The Three Key Questions for the Future of Java

The Three Key Questions for the Future of Java

e have all heard the speculations about why Oracle is purchasing Sun:

  • Oracle is trying to get on the same level as IBM. They want to be considered a complete vendor, offering applications, platforms, and databases. A one-stop shop, if you will.
  • Oracle has maxed out the applications and database markets. To remain a major player in the space, they have to expand and get into the hardware business.
  • The purchase is a long-term defensive move in response to the rumors of Microsoft purchasing SAP.

While the reasons for the purchase may be important to many people, what is most important to me is what happens to the Java technologies that Sun has created, built up, and serviced over the past 15 years. I have often written that “Java is COBOL,” because almost every business today has some sort of Java somewhere doing something. Rumors are flying around the application development industry, but it is way too early in the process to know just where the dust will settle and how the story will end. That does not mean that we cannot use history as a guide to predict the future.

I have often written that “Java is COBOL,” because almost every business today has some sort of Java somewhere doing something.

Looking at the Oracle acquisition from a purely Java perspective, the three key questions are:

  • Will the Java Community Process (JCP) continue to exist?
  • Will the dispute between the Apache Software Foundation (ASF) and Sun be resolved?
  • Could Oracle seize Java IP by withholding TCKs for the JDK?

Will the JCP Continue to Exist?

Oracle is an Executive Member of the JCP and they have submitted over 80 Java Specification Requests (JSRs). Even with this long-standing commitment to participation, Oracle has stated?in a chorus with other vendors and participants–that the JCP process needs to become more open, transparent, and vendor-neutral. Specifically, on December 12, 2007, Oracle proposed the following:

Resolution 1 (proposed by Oracle, seconded by BEA)

“It is the sense of the Executive Committee that the JCP become an open independent vendor-neutral Standards Organization where all members participate on a level playing field with the following characteristics:

  • members fund development and management expenses
  • a legal entity with by-laws, governing body, membership, etc.
  • a new, simplified IPR Policy that permits the broadest number of implementations
  • stringent compatibility requirements
  • dedicated to promoting the Java programming model

Furthermore, the EC shall put a plan in place to make such transition as soon as practical with minimal disruption to the Java Community.”

So we can expect Oracle to continue the JCP, but it may become a completely different JCP. If Oracle is successful in implementing its desired changes, the results could be very interesting and wide reaching. It will be especially interesting to see how Oracle would implement the changes. That will be one of the first indications of how Oracle will work with Java.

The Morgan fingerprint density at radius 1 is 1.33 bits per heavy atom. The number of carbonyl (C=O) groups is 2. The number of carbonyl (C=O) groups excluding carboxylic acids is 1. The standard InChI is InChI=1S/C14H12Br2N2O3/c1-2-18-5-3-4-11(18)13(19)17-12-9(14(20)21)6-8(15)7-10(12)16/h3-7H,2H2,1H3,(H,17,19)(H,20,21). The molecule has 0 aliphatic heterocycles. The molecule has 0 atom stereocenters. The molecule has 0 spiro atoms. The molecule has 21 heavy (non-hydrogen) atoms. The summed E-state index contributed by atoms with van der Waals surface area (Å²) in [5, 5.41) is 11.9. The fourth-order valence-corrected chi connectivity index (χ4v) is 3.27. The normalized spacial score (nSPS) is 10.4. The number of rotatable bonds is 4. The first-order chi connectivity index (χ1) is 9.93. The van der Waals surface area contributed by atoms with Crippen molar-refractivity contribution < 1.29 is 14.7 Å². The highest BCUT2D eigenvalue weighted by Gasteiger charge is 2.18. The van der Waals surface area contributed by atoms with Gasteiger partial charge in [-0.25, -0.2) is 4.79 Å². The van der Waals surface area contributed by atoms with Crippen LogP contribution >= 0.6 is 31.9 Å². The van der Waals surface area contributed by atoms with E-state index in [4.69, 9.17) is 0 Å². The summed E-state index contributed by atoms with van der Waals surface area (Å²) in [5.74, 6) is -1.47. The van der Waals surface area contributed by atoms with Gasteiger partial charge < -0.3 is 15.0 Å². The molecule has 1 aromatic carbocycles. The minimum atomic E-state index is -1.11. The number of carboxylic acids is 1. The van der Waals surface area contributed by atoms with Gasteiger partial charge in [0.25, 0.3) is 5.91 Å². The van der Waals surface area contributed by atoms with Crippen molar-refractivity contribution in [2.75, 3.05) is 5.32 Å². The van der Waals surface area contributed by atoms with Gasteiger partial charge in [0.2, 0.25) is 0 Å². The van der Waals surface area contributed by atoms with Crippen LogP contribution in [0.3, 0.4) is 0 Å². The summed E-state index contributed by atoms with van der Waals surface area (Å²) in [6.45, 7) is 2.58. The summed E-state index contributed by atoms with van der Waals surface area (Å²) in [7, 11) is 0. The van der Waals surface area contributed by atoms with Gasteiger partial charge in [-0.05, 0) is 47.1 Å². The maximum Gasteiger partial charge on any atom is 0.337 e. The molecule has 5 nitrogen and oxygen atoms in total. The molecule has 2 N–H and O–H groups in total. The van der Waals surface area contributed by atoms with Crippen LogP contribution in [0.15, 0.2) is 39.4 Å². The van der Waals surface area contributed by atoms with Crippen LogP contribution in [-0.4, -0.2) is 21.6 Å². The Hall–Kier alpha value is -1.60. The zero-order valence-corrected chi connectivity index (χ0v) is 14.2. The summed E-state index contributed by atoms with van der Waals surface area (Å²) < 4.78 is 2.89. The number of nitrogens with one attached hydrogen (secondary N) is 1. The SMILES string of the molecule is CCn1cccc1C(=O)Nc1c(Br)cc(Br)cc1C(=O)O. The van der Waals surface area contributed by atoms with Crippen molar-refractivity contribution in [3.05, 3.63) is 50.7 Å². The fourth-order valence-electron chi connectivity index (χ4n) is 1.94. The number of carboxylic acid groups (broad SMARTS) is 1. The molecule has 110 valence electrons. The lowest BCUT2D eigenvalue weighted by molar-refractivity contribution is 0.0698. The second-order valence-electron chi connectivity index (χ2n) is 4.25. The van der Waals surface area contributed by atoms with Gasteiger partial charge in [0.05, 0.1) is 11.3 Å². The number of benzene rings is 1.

Will the Dispute Between Apache and Sun Be Resolved?

The main issues surrounding the Apache/Sun dispute are varied, but here is a short summary of events that led up to it:

  1. The Apache Harmony Project was intended to create an ASF-licensed modular virtual machine (VM) and a JDK based on Java SE version 5.0.
  2. Sun open sourced the JDK with the OpenJDK project.
  3. To be a certified JDK, Harmony had to pass Sun’s Technology Compatibility Kits (TCKs).
  4. Sun stated that Harmony was based on the old JDK 5.0 standard and not on the latest JDK (6.0, at the time), so the certification process stalled and the Harmony Project was left in limbo.

To this day, the OpenJDK governance board has not resolved the dispute. How Oracle handles this situation is the second barometer of how they will manage the Java process.

Could Oracle Seize Java IP by Withholding TCKs for the JDK?

The many legal issues involved in JDK certification could be a large can of worms for Java. For example, unless you pass the TCK for the OpenJDK, you do not get rights to the Java Intellectual Property (IP)?i.e., you don’t have a certified JDK.

There is really no way to have an official OpenJDK 7.

Since we don’t have a specification for Java SE 7 and Sun does not appear to be pushing for one, there is really no way to have an official OpenJDK 7. Oracle could take the same approach and not release a specification or the TCKs, and thus keep the IP internal.

Reading the Tea Leaves

As you can see, the three questions above are intertwined to such a degree that each answer could itself have different levels and layers, such as:

  • The JCP will most likely continue to exist, but it may assume a different role in dictating the direction of the technology.
  • That difference in governance could provide a simple fix for the ASF issues, leaving them as a fading memory.
  • Oracle may release a new JDK specification and the TCKs along with it, fully realizing the promise of an open JDK.

How these factors play out will give the Java developer community a clear understanding of how Oracle intends to run Java.


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